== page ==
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Scotland occupies the northernmost third of the island of Great Britain. Throughout the Middle Ages, Scotland and England were separate countries (although Scotland was often under English control). In 1603, however, upon the death of Queen Elizabeth, the English crown passed to her cousin, James VI of Scotland, who became James I of England. For the next century, England and Scotland were two kingdoms, each with its own parliament, sharing a monarch; in 1707, the Scottish parliament was incorporated into the English, and the two countries became one, Great Britain.

Scots were at the center of the English Civil Wars of the seventeenth century: the executed Charles I was of the Scottish Stuart. Later, when the Stuarts were driven from Great Britain in favor of William and Mary and the Hanoverians, the exiled Stuarts found many allies among the Highland Scots, who supported a series of attempted invasions in the eighteenth century. A very minor uprising in 1708 was quickly put down, but was succeeded by a more significant one in 1715 ("the 'Fifteen"), led by the Old Pretender, James Edward, and by a still more important one in 1745 ("the 'Forty-five"), led by the Young Pretender, Charles Edward ("Bonnie Prince Charlie"). This last invasion was defeated at Culloden in 1746, and marked the end of serious threats from the Stuart adherents. The long-term result, however, was to associate Highland Scotland with Jacobitism and political treason for decades. A series of draconian laws against the Scots in the eighteenth century strove to eliminate Highlands culture: the clans were effectively broken up, the traditional kilts were outlawed, and the Highlanders were disarmed.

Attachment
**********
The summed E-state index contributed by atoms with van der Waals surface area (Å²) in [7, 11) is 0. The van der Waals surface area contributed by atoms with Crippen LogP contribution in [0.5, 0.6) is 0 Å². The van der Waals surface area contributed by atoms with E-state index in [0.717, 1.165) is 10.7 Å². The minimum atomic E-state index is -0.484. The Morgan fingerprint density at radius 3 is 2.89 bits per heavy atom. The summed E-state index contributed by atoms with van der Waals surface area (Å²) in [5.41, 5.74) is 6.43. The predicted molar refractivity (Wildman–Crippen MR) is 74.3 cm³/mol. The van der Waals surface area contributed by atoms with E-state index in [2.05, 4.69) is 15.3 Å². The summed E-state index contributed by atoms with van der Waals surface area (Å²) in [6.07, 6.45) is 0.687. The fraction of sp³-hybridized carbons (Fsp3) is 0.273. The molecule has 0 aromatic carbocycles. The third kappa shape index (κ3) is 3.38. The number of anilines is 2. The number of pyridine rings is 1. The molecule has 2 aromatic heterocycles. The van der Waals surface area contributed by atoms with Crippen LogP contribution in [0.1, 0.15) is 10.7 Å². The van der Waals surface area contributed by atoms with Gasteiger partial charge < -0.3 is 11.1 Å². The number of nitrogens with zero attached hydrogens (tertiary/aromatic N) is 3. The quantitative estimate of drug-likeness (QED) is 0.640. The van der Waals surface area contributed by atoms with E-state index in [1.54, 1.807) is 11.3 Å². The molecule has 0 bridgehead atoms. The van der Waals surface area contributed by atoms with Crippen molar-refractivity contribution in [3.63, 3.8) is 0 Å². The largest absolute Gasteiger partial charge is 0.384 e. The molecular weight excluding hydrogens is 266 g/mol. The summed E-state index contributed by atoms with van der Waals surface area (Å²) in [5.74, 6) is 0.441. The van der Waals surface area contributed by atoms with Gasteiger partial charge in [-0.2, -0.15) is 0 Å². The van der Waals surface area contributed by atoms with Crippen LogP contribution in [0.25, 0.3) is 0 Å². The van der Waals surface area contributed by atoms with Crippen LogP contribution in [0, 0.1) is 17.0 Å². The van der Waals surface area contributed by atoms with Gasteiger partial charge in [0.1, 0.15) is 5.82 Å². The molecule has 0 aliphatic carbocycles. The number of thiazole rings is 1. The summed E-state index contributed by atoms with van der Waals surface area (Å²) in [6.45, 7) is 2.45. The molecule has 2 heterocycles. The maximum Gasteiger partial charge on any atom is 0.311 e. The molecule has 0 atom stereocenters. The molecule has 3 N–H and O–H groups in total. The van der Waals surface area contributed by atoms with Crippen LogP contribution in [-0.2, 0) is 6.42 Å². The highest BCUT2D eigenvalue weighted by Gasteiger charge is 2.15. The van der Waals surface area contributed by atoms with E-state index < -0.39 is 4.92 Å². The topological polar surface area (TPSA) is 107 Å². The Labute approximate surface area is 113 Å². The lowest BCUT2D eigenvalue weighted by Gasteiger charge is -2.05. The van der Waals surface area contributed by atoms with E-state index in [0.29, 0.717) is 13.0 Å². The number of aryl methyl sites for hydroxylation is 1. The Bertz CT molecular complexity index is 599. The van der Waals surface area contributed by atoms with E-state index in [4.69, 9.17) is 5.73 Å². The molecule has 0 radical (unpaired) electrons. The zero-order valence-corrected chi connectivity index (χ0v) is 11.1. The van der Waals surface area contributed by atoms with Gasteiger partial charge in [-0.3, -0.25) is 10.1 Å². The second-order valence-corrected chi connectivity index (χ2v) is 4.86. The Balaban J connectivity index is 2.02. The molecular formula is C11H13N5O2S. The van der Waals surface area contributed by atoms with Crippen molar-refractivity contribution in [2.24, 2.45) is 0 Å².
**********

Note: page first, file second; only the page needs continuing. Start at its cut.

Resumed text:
But Scottish culture was not entirely wiped out and, especially in Edinburgh, Scotland was in the intellectual and cultural avant-garde. The central figures of the so-called "Scottish Enlightenment" had far more productive intellectual traffic with the Continent than England. Some of the most important philosophers of the eighteenth and nineteenth centuries, for instance, were Scots, including David Hume and Adam Smith. Scotland was a center of scientific and medical research (James Watt, for example, was a Scot), as well as an important part of the Industrial Revolution. As the eighteenth century passed into the nineteenth, Scottish culture became increasingly concerned with distinguishing itself from English culture through heavy reliance on traditional Scottish traditions and language, as in the works of Robert Burns and, later, Sir Walter Scott.

During the Napoleonic era, Edinburgh was a center for liberal politics; the Edinburgh Review, founded by Francis Jeffrey in 1802, was an important mouthpiece for political radicals.